Well, this is the old structure. Things have changed a little bit lately. Founders have figured out that they want to speak with partners as they make all the decisions. Spending time on associates and principals can be a waste of time.

This is because it is another barrier to getting to the partner as you have to repeat everything. This meant that founders stopped taking calls and replying to emails from principals or associates, making their work difficult.

A Newer Approach:

The solution that the venture firms found was basically to call everyone a partner. So now there is some kind of hierarchy, but they’re all called partners, which is a little bit hard to maneuver.

The concept can be cleaned with an example, and here is a great one. We did a quick check on venture firm Andreessen Horowitz on LinkedIn, and they now have 55 employees with the title partner. This is a very big partner meeting every Monday if they are 55 people in the room.

With 55 partners making decisions, you can't run a partnership! It is so apparent that Andreessen Horowitz’s own partners aren’t even buying the story. We also found one partner with quotation marks around his title on LinkedIn, saying “Partner”. Not even their own “partners” are buying it…

Therefore, they are not partners but associates or principles with a fancy title. Understanding who is a partner and who are associates or principals is a complex problem. At once, one can be a partner and later turn out to be an associate. Nothing is impossible here!

It is harder to find the “real” partners now but look for General Partner. Or you can just look at the resume. If the partner comes straight from college or only has 2 years of management consulting, they’re probably not a real partner.

Tip: Ideal strategy is to find the General Partner. They are also full-blown partners.

What is the Decision-Making Process at a Venture Firm?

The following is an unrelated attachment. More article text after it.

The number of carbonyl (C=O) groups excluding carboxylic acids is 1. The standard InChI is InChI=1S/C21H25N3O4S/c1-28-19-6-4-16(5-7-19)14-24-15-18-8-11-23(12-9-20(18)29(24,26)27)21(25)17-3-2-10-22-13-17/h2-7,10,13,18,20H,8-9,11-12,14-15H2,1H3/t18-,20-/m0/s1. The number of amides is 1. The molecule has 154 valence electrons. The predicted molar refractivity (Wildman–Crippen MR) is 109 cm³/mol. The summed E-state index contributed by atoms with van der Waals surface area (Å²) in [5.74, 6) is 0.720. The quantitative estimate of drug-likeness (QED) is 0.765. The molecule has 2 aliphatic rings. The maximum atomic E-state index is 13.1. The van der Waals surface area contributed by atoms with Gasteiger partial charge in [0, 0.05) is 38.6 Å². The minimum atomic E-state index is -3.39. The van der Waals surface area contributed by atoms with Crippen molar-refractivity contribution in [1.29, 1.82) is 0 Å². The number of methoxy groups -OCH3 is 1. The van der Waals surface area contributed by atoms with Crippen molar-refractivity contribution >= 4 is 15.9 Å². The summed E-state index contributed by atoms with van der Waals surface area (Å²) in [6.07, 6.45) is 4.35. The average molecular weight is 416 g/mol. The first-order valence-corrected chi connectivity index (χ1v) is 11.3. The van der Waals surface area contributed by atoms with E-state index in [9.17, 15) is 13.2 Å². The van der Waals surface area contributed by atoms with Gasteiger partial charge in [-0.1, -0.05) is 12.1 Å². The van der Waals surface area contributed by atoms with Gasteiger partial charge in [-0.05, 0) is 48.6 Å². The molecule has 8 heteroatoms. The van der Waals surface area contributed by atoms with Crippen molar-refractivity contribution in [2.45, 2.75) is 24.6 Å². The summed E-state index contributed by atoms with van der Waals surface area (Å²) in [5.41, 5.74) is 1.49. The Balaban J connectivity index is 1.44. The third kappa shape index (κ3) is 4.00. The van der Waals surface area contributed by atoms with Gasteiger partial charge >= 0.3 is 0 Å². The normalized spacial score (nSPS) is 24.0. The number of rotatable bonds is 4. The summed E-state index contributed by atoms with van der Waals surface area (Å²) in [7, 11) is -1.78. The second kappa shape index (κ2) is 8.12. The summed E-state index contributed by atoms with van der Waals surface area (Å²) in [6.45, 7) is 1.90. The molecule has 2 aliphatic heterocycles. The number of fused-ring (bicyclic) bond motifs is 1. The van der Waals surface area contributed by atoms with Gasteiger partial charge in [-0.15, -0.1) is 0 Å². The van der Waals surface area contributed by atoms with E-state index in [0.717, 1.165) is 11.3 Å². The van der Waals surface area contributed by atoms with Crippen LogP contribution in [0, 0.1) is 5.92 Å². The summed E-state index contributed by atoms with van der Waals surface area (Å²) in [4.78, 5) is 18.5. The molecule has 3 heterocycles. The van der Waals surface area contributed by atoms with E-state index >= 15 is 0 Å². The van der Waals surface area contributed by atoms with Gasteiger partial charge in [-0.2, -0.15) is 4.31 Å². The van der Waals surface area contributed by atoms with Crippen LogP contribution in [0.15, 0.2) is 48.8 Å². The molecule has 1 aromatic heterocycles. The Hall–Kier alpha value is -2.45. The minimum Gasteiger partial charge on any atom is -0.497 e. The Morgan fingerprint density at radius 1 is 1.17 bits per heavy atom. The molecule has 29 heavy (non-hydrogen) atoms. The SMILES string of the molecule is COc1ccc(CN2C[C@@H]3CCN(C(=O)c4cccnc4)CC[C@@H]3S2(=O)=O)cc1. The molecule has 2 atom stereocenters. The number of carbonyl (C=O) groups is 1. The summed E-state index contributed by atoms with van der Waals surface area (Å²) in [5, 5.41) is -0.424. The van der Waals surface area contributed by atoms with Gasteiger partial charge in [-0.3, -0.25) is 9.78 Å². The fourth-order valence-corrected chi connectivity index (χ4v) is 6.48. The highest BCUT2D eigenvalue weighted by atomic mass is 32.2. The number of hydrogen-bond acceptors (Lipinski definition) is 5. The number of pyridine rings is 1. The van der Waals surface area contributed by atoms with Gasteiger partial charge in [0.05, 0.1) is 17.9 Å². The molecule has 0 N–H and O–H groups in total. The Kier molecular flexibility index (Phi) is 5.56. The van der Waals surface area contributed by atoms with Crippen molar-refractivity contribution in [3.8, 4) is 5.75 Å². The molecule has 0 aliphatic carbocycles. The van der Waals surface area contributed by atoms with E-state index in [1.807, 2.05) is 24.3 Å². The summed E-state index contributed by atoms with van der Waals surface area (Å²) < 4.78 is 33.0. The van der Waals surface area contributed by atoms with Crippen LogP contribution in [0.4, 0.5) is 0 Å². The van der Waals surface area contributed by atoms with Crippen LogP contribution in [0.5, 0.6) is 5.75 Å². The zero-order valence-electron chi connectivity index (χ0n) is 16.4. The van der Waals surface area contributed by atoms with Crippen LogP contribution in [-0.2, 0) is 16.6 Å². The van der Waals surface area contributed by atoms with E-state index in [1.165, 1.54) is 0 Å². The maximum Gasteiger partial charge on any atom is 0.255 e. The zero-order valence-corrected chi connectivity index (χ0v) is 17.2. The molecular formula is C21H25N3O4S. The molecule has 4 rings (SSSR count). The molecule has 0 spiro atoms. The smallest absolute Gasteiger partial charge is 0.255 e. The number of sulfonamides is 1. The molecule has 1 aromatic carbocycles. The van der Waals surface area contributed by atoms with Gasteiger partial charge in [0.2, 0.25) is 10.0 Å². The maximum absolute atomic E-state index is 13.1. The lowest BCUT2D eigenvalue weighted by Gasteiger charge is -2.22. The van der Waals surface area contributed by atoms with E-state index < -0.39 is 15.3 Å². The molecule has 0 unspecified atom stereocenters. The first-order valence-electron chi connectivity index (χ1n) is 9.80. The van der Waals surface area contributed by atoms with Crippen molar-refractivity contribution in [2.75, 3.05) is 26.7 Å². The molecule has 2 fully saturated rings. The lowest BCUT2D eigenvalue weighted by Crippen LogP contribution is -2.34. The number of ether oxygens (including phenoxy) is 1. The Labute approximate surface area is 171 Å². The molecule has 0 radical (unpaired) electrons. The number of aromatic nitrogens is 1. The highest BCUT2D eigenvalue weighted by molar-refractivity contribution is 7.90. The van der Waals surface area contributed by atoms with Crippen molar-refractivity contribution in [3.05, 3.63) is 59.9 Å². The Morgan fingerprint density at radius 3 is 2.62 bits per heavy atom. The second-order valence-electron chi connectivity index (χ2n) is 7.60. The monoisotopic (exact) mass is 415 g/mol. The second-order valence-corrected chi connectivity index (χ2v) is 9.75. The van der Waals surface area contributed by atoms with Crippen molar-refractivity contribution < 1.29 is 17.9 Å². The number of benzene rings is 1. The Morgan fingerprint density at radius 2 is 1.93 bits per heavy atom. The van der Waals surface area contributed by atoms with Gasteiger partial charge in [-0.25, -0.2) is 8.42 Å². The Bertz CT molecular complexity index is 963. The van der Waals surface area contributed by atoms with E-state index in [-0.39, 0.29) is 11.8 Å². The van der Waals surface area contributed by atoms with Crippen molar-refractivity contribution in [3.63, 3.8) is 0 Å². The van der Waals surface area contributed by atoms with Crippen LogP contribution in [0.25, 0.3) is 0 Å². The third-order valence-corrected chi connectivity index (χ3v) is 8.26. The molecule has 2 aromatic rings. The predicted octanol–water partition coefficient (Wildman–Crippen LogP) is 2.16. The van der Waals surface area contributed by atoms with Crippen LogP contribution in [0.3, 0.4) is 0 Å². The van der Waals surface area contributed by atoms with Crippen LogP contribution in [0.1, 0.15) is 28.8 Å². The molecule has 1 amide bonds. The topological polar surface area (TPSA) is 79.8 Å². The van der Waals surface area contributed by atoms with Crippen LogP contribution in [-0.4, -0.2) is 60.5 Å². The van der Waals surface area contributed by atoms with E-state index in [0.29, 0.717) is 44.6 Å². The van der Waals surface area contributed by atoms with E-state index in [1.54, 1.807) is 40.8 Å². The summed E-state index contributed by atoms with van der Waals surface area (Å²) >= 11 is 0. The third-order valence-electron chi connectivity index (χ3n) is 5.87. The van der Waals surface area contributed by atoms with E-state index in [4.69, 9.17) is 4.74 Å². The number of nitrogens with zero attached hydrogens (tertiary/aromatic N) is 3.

The decision process for the venture firm can vary a lot. However, here we want to give you a general idea of what a process can look like. It can be long or short, but it always involves a great deal of work.

Generally, the process follows the following steps.

#1 Talk to a partner
#2 Probably meet another partner
#3 Present at the Partner Meeting
#4 Vote at the Partner meeting!

At first, you talk to a partner and this can be one meeting or more likely many meetings, sometimes over a very long time. It all depends on where the Startup is. Obviously, during this process, questions are being fired back and forward. Usually a lot of questions and a lot of numbers.

Hopefully, at some point, the Partner says that they are interested in investing and would like you to meet another partner. This is something they do a lot. They want to get a second opinion, sort of a sanity check to make sure that this really does look like a good investment.

If that goes well you get to the partner meeting. At this point, your odds of investment are very high. When two of the partners have already agreed, the chances of the rest of the partners agreeing are extremely high. Maybe even as high as 50%. So it really is yours to lose!

After that, they vote and if it goes in the right direction, they are ready to invest. This may sound very simple, but the process is not that easy in any way possible. The process may take several days, weeks, or months of persuasion and dedication to make them understand the potentiality.